Sanne points out that the CSIR is driving these topics for industry in a new Project called Synapse. Project Synapse is an organisation wide strategy aimed at developing large scale, open access, industry-facing translational programmes (and associated infrastructure) that bridge the gap between research, development and industrial applications. Project Synapse focusses on the quick improvement of Industry performance, in key economic sectors in a significant way. High on the agenda is the improvement of national competitiveness issues in key sectors whilst addressing national imperatives and bringing in technology in line with global technology trends.
Some of the initial manufac-turing and industrial development areas in Project Synapse include Engineered Assembled Products that will contribute to increased exports whilst capturing a larger share of global high value manufacturing via technological support that enable high value manufacturing sector supply chains. Project Synapse will also contribute to the development of Advanced materials to reinforce high-value manufacturing industries using concurrent engineering and Industry 4.0 approaches to materials development. New Agro-processing ideas through technological support to food, materials and especially agro waste processing is also key to this space.
Industry 4.0 and FIR is addressed in a coordinated approach aimed at capacitating the CSIR and its industry innovation partners to embed its technologies for a competitive South Africa. This will be realised by Industry 4.0 technology platforms at the CSIR’s Industry 4.0 PLM Centre of Technology for digital competitive manufacturing and support services using new technologies, applications and services. These platforms will support existing and new industries, and foster industry/R&D networks. Fostering environments for workforce transformation (skills, diversity), notably artisans with new engagement models for human capital development is of particular interest.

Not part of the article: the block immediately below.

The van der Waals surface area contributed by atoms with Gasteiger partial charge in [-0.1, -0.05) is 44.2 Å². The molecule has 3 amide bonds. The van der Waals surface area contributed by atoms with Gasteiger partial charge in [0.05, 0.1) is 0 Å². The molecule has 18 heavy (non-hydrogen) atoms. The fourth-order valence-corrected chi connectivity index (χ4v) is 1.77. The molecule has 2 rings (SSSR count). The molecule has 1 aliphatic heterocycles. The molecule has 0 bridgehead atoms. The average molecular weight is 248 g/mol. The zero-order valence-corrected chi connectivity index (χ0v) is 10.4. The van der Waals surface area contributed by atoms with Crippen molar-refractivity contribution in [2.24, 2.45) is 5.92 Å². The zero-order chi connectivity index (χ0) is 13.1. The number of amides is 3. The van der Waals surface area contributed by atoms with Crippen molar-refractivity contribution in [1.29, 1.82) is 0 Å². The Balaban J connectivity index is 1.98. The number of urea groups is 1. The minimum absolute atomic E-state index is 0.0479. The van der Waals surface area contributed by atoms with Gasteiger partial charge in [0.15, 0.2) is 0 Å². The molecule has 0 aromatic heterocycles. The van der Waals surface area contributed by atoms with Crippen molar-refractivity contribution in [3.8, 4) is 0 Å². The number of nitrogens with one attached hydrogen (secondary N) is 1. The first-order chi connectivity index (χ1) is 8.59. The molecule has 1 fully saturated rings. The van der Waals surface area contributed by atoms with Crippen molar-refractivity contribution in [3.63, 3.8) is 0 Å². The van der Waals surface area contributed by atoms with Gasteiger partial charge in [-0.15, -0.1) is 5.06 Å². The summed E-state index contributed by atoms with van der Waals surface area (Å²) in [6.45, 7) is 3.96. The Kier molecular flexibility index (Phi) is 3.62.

By enabling ‘smart factories’, the FIR creates a world in which virtual and physical systems of manufacturing globally cooperate with each other in a flexible way, explains Sanne . Over the IoT, cyber physical systems communicate and cooperate with each other and with humans in real time. Through the IoS, both internal and cross-organisational services are offered and used by participants of the value chain. In a future in which production gets more networked, the complexity of production and supplier networks will grow enormously. Networks have so far been limited to single factories, but in an FIR scenario, “these boundaries can be lifted to interconnect multiple factories across the globe”, emphasises Sanne .
He highlights that such disruptive technologies will change the nature of manufacturing at industry and firm level. Some of the expected changes include the widespread adoption of high-tech manufacturing processes, such as
- 3D printing